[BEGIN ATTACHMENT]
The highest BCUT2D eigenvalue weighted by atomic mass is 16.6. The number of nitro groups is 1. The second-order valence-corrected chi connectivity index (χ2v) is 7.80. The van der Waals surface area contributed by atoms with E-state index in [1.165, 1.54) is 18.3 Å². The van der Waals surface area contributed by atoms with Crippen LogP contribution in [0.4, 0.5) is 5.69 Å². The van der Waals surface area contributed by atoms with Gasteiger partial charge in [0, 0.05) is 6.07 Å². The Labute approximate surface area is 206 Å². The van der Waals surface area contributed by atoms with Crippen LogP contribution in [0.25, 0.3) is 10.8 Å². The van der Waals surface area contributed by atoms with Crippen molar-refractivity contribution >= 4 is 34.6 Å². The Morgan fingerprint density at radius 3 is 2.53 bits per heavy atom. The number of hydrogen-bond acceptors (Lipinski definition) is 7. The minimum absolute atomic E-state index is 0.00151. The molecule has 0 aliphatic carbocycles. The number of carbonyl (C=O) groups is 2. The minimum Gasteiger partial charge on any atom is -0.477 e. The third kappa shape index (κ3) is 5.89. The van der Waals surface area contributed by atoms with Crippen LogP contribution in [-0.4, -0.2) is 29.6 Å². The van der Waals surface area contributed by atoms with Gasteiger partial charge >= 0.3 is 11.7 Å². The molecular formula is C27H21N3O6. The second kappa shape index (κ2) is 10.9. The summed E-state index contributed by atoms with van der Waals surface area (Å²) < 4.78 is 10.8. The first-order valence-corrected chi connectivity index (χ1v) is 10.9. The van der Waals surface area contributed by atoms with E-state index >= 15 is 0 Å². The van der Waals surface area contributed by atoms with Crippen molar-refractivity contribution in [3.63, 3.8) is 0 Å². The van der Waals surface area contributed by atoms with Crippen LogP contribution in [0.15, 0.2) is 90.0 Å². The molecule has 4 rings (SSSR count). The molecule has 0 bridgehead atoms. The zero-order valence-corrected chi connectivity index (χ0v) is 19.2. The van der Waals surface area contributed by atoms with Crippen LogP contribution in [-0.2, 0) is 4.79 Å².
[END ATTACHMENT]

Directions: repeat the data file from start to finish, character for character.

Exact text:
The highest BCUT2D eigenvalue weighted by atomic mass is 16.6. The number of nitro groups is 1. The second-order valence-corrected chi connectivity index (χ2v) is 7.80. The van der Waals surface area contributed by atoms with E-state index in [1.165, 1.54) is 18.3 Å². The van der Waals surface area contributed by atoms with Crippen LogP contribution in [0.4, 0.5) is 5.69 Å². The van der Waals surface area contributed by atoms with Gasteiger partial charge in [0, 0.05) is 6.07 Å². The Labute approximate surface area is 206 Å². The van der Waals surface area contributed by atoms with Crippen LogP contribution in [0.25, 0.3) is 10.8 Å². The van der Waals surface area contributed by atoms with Crippen molar-refractivity contribution >= 4 is 34.6 Å². The Morgan fingerprint density at radius 3 is 2.53 bits per heavy atom. The number of hydrogen-bond acceptors (Lipinski definition) is 7. The minimum absolute atomic E-state index is 0.00151. The molecule has 0 aliphatic carbocycles. The number of carbonyl (C=O) groups is 2. The minimum Gasteiger partial charge on any atom is -0.477 e. The third kappa shape index (κ3) is 5.89. The van der Waals surface area contributed by atoms with Crippen LogP contribution in [-0.4, -0.2) is 29.6 Å². The van der Waals surface area contributed by atoms with Gasteiger partial charge >= 0.3 is 11.7 Å². The molecular formula is C27H21N3O6. The second kappa shape index (κ2) is 10.9. The summed E-state index contributed by atoms with van der Waals surface area (Å²) < 4.78 is 10.8. The first-order valence-corrected chi connectivity index (χ1v) is 10.9. The van der Waals surface area contributed by atoms with E-state index >= 15 is 0 Å². The van der Waals surface area contributed by atoms with Crippen molar-refractivity contribution in [3.63, 3.8) is 0 Å². The van der Waals surface area contributed by atoms with Crippen LogP contribution in [0.15, 0.2) is 90.0 Å². The molecule has 4 rings (SSSR count). The molecule has 0 bridgehead atoms. The zero-order valence-corrected chi connectivity index (χ0v) is 19.2. The van der Waals surface area contributed by atoms with Crippen LogP contribution in [-0.2, 0) is 4.79 Å².